What happened was kind of interesting. The majority of the students got within \$2 of the \$50 budget.  A few of the students tried to hand in proposals that were \$1, \$30 or \$25.  When we talked as a class on the second day, I asked my students if it was okay if someone didn’t get close to \$50.  The resounding answer was “NO!”.  When asked why, they explained that it would be a waste of money if they didn’t spend it all, especially since they would become THEIR books for their classroom.  I handed back those few papers and asked them to start again. (Now that is what we call peer accountability!)

At the end of the project we laid the papers out and did a gallery walk. Students voted on their top 3 favorite proposals. The proposal with the most votes actually got ordered!  It was such a fantastic way to end the project.

My favorite part though, the very best part of the entire project, was the gallery walk and natural reflection. Students could see how others choose to put the proposals together. Some were neat and organized, others were missing information, some of them had a hard time with their handwriting, and other student’s numbers didn’t quite add up.  It led to great discussion, and the students wrote goals on their proposals for the next time we have to present information to our peers.

It has been clear to me that making math real world, and connecting it to their own lives is a powerful thing!

# Purposeful Play: Explore Concepts Before You Name Them

In the beginning of my teaching days, I was terrified of manipulatives. I thought that students would mess around with them, blocks and chips would be flying through the air and no one would be learning. I’ve learned the last few years that the opposite is true. Manipulatives have become a way for students to both play and discover math concepts in my classroom.

Today the learning target was: I can discover addition rules.

In the middle of the floor I put out cups and two color counting chips. I showed them two cups with a few chips in each one and asked them how I could find out how many chips I had. I had 4 chips in one cup and 5 in the other. Many students scoffed (exclaimed “this is easy!”) and told me to count them. So to get at the properties of addition naturally, I asked how many different ways I could count them.  I asked them to write some number sentences in their math journals. The students came up with:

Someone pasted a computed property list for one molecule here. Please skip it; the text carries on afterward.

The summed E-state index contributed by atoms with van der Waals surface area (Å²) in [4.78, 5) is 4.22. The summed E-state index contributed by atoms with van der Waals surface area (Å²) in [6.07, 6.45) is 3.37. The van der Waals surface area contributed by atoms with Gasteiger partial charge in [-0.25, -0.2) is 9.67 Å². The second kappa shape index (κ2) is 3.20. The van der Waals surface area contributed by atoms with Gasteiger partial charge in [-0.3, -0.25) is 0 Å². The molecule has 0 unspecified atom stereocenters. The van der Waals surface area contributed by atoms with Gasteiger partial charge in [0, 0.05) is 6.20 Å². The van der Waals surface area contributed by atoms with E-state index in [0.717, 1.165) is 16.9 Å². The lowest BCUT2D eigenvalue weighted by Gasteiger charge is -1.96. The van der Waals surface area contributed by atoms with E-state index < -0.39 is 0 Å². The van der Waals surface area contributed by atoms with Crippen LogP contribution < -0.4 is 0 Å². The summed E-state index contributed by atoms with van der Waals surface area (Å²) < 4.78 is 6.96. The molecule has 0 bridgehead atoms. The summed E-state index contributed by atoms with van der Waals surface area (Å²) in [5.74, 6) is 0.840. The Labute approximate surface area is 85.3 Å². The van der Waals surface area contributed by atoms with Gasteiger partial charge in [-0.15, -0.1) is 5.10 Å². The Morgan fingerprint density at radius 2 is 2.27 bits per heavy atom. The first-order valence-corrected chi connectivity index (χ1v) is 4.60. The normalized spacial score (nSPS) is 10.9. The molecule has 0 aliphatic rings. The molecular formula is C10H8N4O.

4 + 5

5 + 4

(3 + 2) +4

9 + 0 (They made me pour all the chips in one cup!)

It was awesome to see how they were thinking.  In just a minute or two, they figured out the commutative, associative and identity properties of addition. I walked around to each student, dropped counters into their cups, and asked them to record as many number sentences as they could with their chips.   I was able to differentiate easily by dropping a small number in the student’s cups who were struggling, and larger numbers in those gifted student’s cups. Some of them asked for 3 cups, others stuck with two. They were sorting and dumping the chips, writing number sentences as they went along.

After about 5 minutes I asked them to share some addition rules that they discovered.  They reported to me (in kid language):

• In every number sentence I always had the same sum.
• No matter how many ways you break the numbers you still get the same sum. (This is the associative property!)
• It didn’t matter which cup I added first, I always got the same sum. (This is the commutative property!)
• If I had a cup with zero in it, the other cup was the sum! (This is the identity property!)

Tomorrow I will name these things for them. We will learn that those exact “rules” they came up with are actually properties of addition, which can then translate to multiplication later in the year.

I now know that purposeful play is an important part of the learning process.  My goal is to integrate this more and more each day!